Basically the new parts were installed opposite of how they were removed. The one problem I encountered was trying to get the new leafsprings to line up with the axle. There are little stubs that have to line up with holes at the axle, and it took some time and effort to get them to line up just right again.
With the rear suspension done and the Jeep's butt sticking up in the air, I began working on the front. The front suspension proved to be just as tricky, scratch that, trickier than the rear. My first big problem was that I had to track down some coil spring compressors so I would be able to insert the new, larger springs without having to completely drop the front axle.
After placing the front frame of the Jeep on jackstands and a jack under the differential, I removed the shock absorbers. I was shocked to find out that one of the shock absorbers had been missing its top mounting hardware. Hmmm so that's what that clunking noise was! Next I lightly compressed the old coil springs, removed the Upper control arms, unbolted the brake line holders, and slowly lowered the axle. When there was enough room, I pulled out the old coil springs.
Installing the new springs was a bit tricky. They had to be compressed a lot in order to be able to slip on. Once I got the new coils in place (each on a spring compressor), I had to reattach the Upper control arms before unloading them. I was under the impression the UCAs would fit after the lift was installed, but the holes just wouldn't line up. So what I did was using a drill and file, enlarged the holes about 1/8" and re-inserted the bolts using washers. Now the Upper control arms would reattach to the axle. I was also told it may have been a good idea to get new Lower control arms, but I think it will be fine the way it is.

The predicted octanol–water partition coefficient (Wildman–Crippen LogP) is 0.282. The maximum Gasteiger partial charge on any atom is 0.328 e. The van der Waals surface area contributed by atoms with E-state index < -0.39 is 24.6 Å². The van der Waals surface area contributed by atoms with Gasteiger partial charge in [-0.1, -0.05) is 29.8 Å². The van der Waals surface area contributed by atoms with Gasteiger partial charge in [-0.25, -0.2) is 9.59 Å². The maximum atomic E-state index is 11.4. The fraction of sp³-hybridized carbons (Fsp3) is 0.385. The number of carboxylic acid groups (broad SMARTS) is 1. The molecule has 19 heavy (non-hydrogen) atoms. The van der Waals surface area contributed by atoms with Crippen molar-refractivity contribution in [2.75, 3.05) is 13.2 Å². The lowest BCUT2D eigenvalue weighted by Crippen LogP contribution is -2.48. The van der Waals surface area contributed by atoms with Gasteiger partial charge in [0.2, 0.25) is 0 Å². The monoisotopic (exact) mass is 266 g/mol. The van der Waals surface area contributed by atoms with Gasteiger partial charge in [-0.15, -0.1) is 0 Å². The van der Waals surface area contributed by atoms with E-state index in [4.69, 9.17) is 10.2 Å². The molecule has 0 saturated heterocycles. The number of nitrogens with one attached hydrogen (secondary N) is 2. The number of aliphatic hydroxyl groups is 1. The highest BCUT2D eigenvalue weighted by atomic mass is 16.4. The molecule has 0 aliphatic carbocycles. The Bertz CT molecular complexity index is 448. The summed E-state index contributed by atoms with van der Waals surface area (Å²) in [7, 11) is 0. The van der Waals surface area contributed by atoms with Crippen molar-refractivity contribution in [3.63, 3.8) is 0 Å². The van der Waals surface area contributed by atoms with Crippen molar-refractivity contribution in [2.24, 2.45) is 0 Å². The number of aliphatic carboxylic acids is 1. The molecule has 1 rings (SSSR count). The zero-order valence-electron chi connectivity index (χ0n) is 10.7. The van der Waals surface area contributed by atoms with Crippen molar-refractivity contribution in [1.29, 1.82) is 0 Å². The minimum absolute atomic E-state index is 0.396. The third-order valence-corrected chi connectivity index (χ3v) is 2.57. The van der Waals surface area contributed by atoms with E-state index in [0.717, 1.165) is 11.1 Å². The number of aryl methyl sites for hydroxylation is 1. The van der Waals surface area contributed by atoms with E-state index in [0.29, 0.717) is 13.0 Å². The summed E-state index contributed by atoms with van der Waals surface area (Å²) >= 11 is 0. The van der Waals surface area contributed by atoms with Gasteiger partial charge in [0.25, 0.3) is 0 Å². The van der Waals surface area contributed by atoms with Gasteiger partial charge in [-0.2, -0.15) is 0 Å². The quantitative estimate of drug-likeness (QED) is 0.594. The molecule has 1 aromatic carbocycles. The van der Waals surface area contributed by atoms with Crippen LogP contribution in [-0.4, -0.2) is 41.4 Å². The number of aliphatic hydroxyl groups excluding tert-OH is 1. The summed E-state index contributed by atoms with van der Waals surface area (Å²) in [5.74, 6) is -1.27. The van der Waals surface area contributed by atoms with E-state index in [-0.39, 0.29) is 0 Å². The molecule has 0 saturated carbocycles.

Update (2/26/2005): Leaf spring helpers:
I have noticed for some time now that the Jeep's rear end had begun sagging a bit lower than it should be resting. Also, the suspension got too soft in the rear. It seems that the Rusty's offroad leaf springs, though tougher than stock, just haven't been happy being loaded with so much weight for the last year+ now. In order to bring my Cherokee's rear end back up a little bit, and to help save the Rusty's leaf springs, I decided that I needed to do something. I ended up purchasing some leaf spring helpers from JCWhitney. These are the type which you bolt on to the bottom of the leaf springs, rear of the axle. They are about 20" long (roughly half the length of the Jeep's leaf springs), and are rated to assist up to 1500 lbs. I spent time today installing them on the rear leafs. This consisted of jacking up the rear axle enough to remove the rear tires. I then placed a jack under the rear battery box, and used it to lift the body of the Jeep. Once most of the load was off of the leaf springs, I bolted on the helper springs. It was a very easy process. Once the springs were installed, I reinstalled the tires and removed the jacks. After a 15 mile drive today, I could tell that the springs helped a lot. The rear suspension is firmer now. Also, the Jeep no longer has a sagging rear, which is good. :-)